Bugula californica Robertson, 1905
Common name(s): Spiral bryozoan, stiff stalk bryozoan, California bryozoan, Pacific branching bryozoan
|Bugula californica colony, about 10 cm across, from floats at Fidalgo Marina. Each whorled branch is about 1-2 cm across. A small sponge is attached near the center of the colony.|
|(Photo by: Dave Cowles, July 2012)|
Description: This bryozoan has an erect, flexible bushlike colony with spiraling whorled branches (photo) instead of being encrusting. Although the colony is flexible it is partly stiffened (lightly calcified). The branches are attached directly to the substrate rather than arising from a long stalk. The zooids are in double rows, with more rows near where the colony branches. Each zooid ends with two large, blunt spines. Much of the frontal of the zooecia is not calcified. It has no vibracula nor scutum. Large avicularia which look like birds' heads are present near the center of the zooids (photo) but not on the frontals. The ovicells are globular (photo). Colonies up to 5 cm or more tall, with zooids 0.5 to 0.6 mm tall. Whitish or tan; parts may appear orange during sexual reproduction. Ricketts et al., (1985) says they sometimes have a purplish tinge.
How to Distinguish from Similar Species:Bugula pugeti, B. cucullifera, andB. pacifica do not have branches in spiral whorls.
Geographical Range: British Columbia, Canada to Galapagos Islands, Hawaii. Especially common on the Channel Islands in California.
Depth Range: Subtidal to 400 m depth, most common to 60-70 m.
Habitat: Attach to hard substrates. Common on docks and floats. Members of this genus are important boat fouling organisms.
Biology/Natural History: The lower
parts of the colony may consist mostly of dead zooids,
which may appear dark brown. The birdhead-like avicularia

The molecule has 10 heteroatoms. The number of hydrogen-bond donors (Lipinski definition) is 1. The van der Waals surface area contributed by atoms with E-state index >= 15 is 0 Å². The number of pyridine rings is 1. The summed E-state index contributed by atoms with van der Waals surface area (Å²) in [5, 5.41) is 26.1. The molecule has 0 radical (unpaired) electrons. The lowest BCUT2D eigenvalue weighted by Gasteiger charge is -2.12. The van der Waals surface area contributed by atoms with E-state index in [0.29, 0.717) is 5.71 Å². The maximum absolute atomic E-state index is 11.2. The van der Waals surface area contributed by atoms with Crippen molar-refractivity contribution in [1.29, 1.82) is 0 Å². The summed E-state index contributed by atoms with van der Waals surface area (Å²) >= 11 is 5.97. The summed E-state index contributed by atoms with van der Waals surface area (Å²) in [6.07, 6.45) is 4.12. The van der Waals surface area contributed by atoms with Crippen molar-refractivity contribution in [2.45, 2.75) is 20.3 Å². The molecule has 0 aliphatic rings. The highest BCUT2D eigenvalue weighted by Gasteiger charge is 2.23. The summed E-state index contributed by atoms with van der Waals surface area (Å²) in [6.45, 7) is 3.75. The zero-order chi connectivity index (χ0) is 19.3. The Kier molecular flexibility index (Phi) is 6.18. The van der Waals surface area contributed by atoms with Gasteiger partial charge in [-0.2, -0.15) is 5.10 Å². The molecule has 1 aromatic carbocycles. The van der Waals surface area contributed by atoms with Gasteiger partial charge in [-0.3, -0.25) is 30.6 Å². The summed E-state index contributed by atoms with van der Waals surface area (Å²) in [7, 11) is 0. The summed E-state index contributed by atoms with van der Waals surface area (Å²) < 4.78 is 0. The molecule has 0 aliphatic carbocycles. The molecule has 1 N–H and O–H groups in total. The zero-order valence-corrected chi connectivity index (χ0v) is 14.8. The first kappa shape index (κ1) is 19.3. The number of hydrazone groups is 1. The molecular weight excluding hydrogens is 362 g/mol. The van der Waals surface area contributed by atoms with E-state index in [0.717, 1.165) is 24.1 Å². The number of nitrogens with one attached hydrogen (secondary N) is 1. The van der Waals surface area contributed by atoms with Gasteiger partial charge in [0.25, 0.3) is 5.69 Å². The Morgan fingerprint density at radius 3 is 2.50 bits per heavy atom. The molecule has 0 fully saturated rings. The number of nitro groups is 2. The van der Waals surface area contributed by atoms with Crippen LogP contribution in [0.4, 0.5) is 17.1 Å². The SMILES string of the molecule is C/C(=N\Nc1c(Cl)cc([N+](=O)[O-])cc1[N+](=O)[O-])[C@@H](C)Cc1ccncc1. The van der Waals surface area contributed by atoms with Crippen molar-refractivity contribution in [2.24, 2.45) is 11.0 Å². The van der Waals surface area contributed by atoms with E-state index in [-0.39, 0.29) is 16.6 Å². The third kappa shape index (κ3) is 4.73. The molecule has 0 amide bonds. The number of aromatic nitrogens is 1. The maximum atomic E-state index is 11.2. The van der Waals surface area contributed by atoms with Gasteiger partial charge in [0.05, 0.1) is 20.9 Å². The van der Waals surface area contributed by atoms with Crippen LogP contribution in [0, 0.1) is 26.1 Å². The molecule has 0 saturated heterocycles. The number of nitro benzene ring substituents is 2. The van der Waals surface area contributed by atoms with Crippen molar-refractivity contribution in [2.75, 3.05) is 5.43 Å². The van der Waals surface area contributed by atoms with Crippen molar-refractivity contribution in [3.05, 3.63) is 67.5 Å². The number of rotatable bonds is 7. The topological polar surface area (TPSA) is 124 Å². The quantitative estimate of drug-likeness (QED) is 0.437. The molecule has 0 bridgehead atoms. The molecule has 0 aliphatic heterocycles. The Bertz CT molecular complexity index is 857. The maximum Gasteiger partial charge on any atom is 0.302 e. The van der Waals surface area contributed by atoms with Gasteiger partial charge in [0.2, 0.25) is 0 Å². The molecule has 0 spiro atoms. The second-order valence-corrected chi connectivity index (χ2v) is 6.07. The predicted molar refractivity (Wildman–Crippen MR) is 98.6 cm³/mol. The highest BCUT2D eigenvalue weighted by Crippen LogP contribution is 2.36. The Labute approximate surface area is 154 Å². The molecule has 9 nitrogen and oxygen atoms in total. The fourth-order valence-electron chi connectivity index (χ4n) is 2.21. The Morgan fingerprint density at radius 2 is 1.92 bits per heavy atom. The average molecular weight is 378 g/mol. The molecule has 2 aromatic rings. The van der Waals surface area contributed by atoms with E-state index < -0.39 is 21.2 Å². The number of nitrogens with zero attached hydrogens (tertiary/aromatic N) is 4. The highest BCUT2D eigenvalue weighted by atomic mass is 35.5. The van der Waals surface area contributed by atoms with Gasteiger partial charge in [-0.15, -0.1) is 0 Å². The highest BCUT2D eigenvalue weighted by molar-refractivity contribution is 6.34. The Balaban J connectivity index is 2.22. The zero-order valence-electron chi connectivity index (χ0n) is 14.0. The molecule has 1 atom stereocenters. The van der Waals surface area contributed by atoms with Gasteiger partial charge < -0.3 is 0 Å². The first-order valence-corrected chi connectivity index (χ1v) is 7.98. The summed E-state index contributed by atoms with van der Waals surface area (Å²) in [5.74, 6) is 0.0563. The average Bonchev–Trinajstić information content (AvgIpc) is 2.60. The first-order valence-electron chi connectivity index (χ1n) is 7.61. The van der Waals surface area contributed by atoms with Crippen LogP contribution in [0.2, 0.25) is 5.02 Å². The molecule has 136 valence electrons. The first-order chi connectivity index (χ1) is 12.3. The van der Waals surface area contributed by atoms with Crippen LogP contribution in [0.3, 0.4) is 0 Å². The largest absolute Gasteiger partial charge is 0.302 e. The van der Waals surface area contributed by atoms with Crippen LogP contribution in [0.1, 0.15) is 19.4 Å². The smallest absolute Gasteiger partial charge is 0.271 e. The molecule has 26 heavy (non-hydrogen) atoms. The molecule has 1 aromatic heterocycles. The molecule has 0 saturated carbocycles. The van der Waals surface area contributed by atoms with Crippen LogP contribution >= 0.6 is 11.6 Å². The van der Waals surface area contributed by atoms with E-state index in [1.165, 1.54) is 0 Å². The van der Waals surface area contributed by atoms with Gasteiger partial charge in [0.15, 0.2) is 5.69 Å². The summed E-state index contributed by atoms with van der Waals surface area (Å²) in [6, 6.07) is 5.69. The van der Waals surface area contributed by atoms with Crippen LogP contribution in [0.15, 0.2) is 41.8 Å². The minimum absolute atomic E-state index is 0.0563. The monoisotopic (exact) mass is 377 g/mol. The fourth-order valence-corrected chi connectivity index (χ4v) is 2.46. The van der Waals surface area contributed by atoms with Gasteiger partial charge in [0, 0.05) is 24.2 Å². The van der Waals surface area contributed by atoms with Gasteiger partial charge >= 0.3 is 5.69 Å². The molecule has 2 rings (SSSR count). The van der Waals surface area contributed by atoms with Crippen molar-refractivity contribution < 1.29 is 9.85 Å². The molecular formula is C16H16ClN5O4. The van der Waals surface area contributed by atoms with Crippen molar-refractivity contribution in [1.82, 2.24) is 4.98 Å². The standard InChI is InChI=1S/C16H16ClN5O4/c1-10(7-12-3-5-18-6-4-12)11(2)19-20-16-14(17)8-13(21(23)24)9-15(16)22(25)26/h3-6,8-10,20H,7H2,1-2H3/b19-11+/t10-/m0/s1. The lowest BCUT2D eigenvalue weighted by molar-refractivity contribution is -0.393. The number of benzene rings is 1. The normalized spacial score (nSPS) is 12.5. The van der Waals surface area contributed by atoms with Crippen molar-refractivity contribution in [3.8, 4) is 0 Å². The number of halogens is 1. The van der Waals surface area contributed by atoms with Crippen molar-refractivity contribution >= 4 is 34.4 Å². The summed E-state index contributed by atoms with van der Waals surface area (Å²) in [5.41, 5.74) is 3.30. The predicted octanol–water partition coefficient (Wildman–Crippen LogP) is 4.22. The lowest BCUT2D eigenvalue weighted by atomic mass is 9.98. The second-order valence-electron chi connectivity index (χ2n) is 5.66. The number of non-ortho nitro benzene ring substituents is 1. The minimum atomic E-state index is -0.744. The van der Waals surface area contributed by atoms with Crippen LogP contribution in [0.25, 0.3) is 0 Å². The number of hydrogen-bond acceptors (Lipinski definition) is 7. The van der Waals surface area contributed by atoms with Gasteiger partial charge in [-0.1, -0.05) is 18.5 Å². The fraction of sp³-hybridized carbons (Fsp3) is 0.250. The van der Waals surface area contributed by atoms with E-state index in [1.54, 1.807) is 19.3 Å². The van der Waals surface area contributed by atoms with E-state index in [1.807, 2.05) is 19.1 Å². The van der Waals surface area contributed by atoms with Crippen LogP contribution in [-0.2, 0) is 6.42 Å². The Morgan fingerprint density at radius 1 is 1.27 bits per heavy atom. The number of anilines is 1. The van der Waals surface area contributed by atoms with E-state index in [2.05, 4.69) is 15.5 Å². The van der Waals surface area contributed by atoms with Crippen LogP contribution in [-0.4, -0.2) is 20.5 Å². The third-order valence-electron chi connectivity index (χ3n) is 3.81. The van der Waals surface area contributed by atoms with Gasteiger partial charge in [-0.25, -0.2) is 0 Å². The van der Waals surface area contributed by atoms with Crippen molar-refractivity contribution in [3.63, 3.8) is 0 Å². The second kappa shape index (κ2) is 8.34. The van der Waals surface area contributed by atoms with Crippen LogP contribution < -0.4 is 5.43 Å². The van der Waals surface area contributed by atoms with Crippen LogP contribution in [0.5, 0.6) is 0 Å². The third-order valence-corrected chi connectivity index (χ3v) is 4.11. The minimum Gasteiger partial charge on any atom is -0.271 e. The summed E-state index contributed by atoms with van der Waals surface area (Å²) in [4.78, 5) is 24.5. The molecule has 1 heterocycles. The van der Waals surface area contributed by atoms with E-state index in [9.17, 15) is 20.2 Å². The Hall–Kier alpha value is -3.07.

keep other organisms from settling on the colony, plus may also capture
small crustaceans which are then passed to the mouth of the zooids.
In Los Angeles harbor reproduction is year-round but in colder waters reproduction
is concentrated during the warmer months. The larvae may be pelagic
for only a short time--4-6 hours; then settles as an ancestrula which divides
repeatedly to form the colony. Predators include the clown nudibranch Triopha
catalinae. Other nudibranchs such as Dirona
albolineata and Janolus
fuscus feed on Bugula
species as well so may be predators on this species.
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Harbo, 1999, 2011
Kozloff et al., 1993
Lamb and Hanby, 2005
Morris et al., 1980
Ricketts et al., 1985
General Notes and Observations: Locations, abundances, unusual behaviors:
This closer view of one branch shows the spiral growth pattern, along
with several open zooids
feeding with their lophophores.
The dark brown dots may be dead zooids.
This closer view shows a number of open zooids
with extended lophophores.
The zooids seem to
be concentrated on one side of the branches, usually the inside of the
This view shows several avicularia,
which are shaped like bird heads. The beaks of the avicularia
pinch anything that settles near them. Several open zooids
can also be seen.
This view has several avicularia,
but the orange individuals might be ovicells
(I am not sure).
Salish Sea Invertebrates web site provided courtesy of Walla Walla University